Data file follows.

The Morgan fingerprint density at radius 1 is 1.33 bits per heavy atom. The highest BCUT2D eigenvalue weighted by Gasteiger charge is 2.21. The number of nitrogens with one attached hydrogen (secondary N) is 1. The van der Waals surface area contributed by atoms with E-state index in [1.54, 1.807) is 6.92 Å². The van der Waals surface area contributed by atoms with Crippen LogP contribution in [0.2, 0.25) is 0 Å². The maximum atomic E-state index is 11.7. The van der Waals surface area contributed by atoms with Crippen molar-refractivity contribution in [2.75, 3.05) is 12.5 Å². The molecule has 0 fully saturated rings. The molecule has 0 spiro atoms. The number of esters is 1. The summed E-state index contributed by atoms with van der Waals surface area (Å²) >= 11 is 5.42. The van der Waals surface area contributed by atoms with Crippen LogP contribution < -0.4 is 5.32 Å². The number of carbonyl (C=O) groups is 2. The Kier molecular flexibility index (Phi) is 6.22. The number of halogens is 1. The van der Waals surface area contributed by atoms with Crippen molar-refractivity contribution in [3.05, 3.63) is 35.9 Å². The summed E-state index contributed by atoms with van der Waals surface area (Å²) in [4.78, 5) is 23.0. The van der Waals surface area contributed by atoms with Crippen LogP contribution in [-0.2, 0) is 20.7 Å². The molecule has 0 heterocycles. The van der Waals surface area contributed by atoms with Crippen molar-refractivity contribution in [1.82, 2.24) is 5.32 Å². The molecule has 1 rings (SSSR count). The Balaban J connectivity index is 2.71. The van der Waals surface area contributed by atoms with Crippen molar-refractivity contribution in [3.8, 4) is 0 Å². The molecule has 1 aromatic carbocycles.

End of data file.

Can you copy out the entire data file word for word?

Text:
The Morgan fingerprint density at radius 1 is 1.33 bits per heavy atom. The highest BCUT2D eigenvalue weighted by Gasteiger charge is 2.21. The number of nitrogens with one attached hydrogen (secondary N) is 1. The van der Waals surface area contributed by atoms with E-state index in [1.54, 1.807) is 6.92 Å². The van der Waals surface area contributed by atoms with Crippen LogP contribution in [0.2, 0.25) is 0 Å². The maximum atomic E-state index is 11.7. The van der Waals surface area contributed by atoms with Crippen molar-refractivity contribution in [2.75, 3.05) is 12.5 Å². The molecule has 0 fully saturated rings. The molecule has 0 spiro atoms. The number of esters is 1. The summed E-state index contributed by atoms with van der Waals surface area (Å²) >= 11 is 5.42. The van der Waals surface area contributed by atoms with Crippen LogP contribution < -0.4 is 5.32 Å². The number of carbonyl (C=O) groups is 2. The Kier molecular flexibility index (Phi) is 6.22. The number of halogens is 1. The van der Waals surface area contributed by atoms with Crippen molar-refractivity contribution in [3.05, 3.63) is 35.9 Å². The summed E-state index contributed by atoms with van der Waals surface area (Å²) in [4.78, 5) is 23.0. The van der Waals surface area contributed by atoms with Crippen LogP contribution in [-0.2, 0) is 20.7 Å². The molecule has 0 heterocycles. The van der Waals surface area contributed by atoms with Crippen molar-refractivity contribution in [1.82, 2.24) is 5.32 Å². The molecule has 1 rings (SSSR count). The Balaban J connectivity index is 2.71. The van der Waals surface area contributed by atoms with Crippen molar-refractivity contribution in [3.8, 4) is 0 Å². The molecule has 1 aromatic carbocycles.